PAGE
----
It is a life, physically, unlike anything the once-sculpted defensive back envisioned when he was a rising NFL star. He usually wears a brace from his shoulder to just above his wrist (to keep his arm from flopping), according to longtime friend Chet Brooks, and Fuller has said he often struggles to find a comfortable position to sleep, given the pain in his arm.
Then again, he goes to the gym and keeps himself in shape, mostly through cardiovascular exercise. He can wear a jacket over his brace and strangers have no idea about the lingering impact of that long-ago tackle. Fuller’s injury did not affect his left side at all, which makes regular activities — such as signing his name at a San Jose autograph show in March — manageable.
“Most of the things I get done, I do with my left side,” he said.
There was a point when Fuller did not know if he could adapt so dramatically. He and his now-wife, Leslie, bounced around the country in the four-plus years after Fuller sustained his injury, consulting doctors from Stanford to Duke.
Fuller said “it was almost like we were on tour, looking for a miracle cure,” but the cure never came. His fifth and final surgery, a nerve transplant in 1994, was his “last best shot” to regain movement in his arm. When that didn’t work, Fuller realized he had no choice but to accept his new life.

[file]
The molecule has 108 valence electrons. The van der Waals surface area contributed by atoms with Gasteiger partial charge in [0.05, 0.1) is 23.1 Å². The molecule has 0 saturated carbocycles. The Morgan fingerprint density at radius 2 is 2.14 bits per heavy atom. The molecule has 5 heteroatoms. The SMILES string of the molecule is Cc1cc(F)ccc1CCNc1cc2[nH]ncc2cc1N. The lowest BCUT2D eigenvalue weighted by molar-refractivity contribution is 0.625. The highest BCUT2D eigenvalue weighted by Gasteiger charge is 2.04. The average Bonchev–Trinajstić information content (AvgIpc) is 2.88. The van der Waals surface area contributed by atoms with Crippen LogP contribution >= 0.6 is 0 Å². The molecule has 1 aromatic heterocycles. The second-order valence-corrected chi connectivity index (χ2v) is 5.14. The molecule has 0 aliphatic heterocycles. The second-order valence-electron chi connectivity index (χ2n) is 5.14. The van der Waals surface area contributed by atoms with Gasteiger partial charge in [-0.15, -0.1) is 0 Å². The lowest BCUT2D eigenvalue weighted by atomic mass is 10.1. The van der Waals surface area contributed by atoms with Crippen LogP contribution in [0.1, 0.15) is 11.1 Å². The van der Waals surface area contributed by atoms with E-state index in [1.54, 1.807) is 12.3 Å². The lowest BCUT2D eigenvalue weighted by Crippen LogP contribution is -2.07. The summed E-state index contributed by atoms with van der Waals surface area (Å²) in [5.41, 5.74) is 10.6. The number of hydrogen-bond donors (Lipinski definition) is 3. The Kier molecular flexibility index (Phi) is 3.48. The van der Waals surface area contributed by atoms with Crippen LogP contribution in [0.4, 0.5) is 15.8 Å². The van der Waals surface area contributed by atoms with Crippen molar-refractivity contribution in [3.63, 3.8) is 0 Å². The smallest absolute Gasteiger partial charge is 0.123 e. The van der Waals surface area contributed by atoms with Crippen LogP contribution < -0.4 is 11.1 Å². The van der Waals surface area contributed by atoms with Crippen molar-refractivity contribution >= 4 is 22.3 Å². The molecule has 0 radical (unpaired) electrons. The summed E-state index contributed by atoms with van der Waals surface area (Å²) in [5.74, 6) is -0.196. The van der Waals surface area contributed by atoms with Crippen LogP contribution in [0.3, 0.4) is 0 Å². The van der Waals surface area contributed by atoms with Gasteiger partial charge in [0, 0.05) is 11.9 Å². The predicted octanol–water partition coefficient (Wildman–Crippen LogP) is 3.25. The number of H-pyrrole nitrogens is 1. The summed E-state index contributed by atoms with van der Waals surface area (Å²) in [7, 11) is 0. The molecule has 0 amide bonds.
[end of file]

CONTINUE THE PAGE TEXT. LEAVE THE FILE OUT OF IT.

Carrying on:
“From where he was to where he is now, he’s very self sufficient,” said Brooks, one of Fuller’s teammates with the 49ers and a resident of nearby Frisco, Texas. “He’s made tremendous strides. It makes me proud to see it. Some people with that type of injury would have gone into the tank. He found strength in his family.”
As Fuller threw himself into raising his kids — he and Leslie have three daughters in addition to Jeff Jr. — the generosity of former 49ers owner Eddie DeBartolo Jr. helped. DeBartolo paid Fuller’s contract in full in 1990, the season after the injury, even though he was legally obligated for only a small portion. DeBartolo also contributed to an annuity that pays Fuller about $100,000 annually for the rest of his life.
That was important because of the modest disability benefits available through the NFL in 1989. Fuller received a line-of-duty benefit that paid an amount he called “not substantial” for 7 1/2 years. He appreciates what DeBartolo and former coach Bill Walsh did for him in the wake of his injury, but count Fuller among the many former NFL players disenchanted with how the league treats them after retirement.